This concept of the order of knowledge, in which Altertumswissenschaft was part of Wissenschaft‘s essential coherence, inspired the generation of Wolf’s pupils and was still being presented as normative within living memory. Thirty years ago, there were still copies of McGuire’s Handbook lying around in seminar rooms; now, who can say what an undergraduate classics major should learn, or in what order?

And who now dares assert that some kinds of classical scholarship are more important than others? Wolf’s concept of Altertumswissenschaft began to unravel almost as soon as it was articulated. No articulated system, of course, can stand against the messy unity of reality, and Wolf bought coherence at the expense of exclusion. First, he relegated the study of material culture to a subordinate role which its advocates increasingly refused to fill. In vain did Wolf assert (p. 65), ” Schriften… liegen durchaus am meisten zum Grunde, und müssen die Basis bilden.” Not only new discoveries, but also political developments in Prussia and elsewhere in Germany enhanced the prestige of archaeology at the expense of text-centered philology;4 both sides of that controversy still find advocates.

More fatally for his project, Wolf increasingly asserted the absolute priority of Greece and Rome and excluded other cultures of the ancient Mediterranean world from Altertumswissenschaft. An early fragment of his Enzyklopädie, perhaps from 1785, declares only that the Greeks and Romans have preeminent importance in the formation of the modern world and that their literatures and art excel in forming taste; in contrast, a more detailed and later proposal proclaims a much stronger thesis: the Greeks and Romans have absolute importance and unique originality: “Es gab in alten Zeiten nur 2 Nationen, die eine höhere Geistes-Cultur erlangten, Griechen und Römer” (p. 61). Only the Greeks were original. Only the Romans were truly civilized. The rest are nowhere: “Die übrigen Völker des Alterthums, als Hebräer, Aegyptier, Perser etc. haben sich nur wenig oder gar nicht über diejenige Ausbildung erhoben, die man Civilisation oder Policirung nennen kann, und von höherer Cultur unterscheiden muss.”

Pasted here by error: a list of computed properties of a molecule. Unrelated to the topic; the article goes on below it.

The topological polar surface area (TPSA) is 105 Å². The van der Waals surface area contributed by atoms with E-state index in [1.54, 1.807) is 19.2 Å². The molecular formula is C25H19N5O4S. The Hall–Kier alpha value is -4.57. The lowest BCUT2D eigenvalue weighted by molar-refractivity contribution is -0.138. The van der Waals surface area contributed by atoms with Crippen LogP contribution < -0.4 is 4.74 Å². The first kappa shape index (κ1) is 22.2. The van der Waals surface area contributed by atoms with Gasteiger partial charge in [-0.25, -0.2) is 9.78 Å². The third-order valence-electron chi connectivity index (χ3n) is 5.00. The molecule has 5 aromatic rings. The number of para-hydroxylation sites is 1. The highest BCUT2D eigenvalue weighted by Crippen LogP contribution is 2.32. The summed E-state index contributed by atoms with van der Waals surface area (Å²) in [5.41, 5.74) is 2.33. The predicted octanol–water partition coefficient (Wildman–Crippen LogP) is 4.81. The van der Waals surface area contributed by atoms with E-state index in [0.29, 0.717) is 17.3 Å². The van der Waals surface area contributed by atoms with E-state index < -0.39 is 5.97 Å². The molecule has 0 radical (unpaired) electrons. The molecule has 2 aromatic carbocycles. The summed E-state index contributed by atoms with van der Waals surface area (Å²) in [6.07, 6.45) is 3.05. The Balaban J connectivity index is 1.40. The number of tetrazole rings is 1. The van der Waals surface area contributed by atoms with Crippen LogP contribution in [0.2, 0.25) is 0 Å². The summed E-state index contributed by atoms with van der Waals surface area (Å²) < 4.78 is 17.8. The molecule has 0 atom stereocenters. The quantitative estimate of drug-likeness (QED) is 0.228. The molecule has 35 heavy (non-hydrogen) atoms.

The two essays that precede Markner’s edition of Wolf’s fragmentary Enzyklopädie explore public and personal implications of Wolf’s gradual definition of the classical world as Greek and Roman. Anthony Grafton’s “Juden und Griechen bei Friedrich August Wolf” ranges widely, as those who know Grafton’s work will expect, through pre-modern and Enlightenment scholarly culture and situates Wolf in the intellectual history of his time. Wolf, Grafton argues, began as a philologist in the comparativist tradition of Scaliger or Casaubon. He studied Hebrew as a youth and used the insights of comparative philology to liberate the Homeric texts from the idea that a historic Homer was their author. Later, however, under the influence of Herder and the Romantics, Wilhelm von Humboldt, and the imperial example of the Prussian state, he focused on Hellenism and made the move from philology to Altertumswissenschaft. Grafton does not in fact have much to say about Jews in Wolf’s work, beyond the well-known influence of Eichhorn’s criticism of the Old Testament on Wolf’s Prolegomena ad Homerum, with its comparison of the Alexandrian recensions of Homer to the Masoretic text of the Pentateuch. There may not be much more to say; as Grafton points out, actual Jews were almost as infrequent among Wolf’s acquaintance as actual Greeks.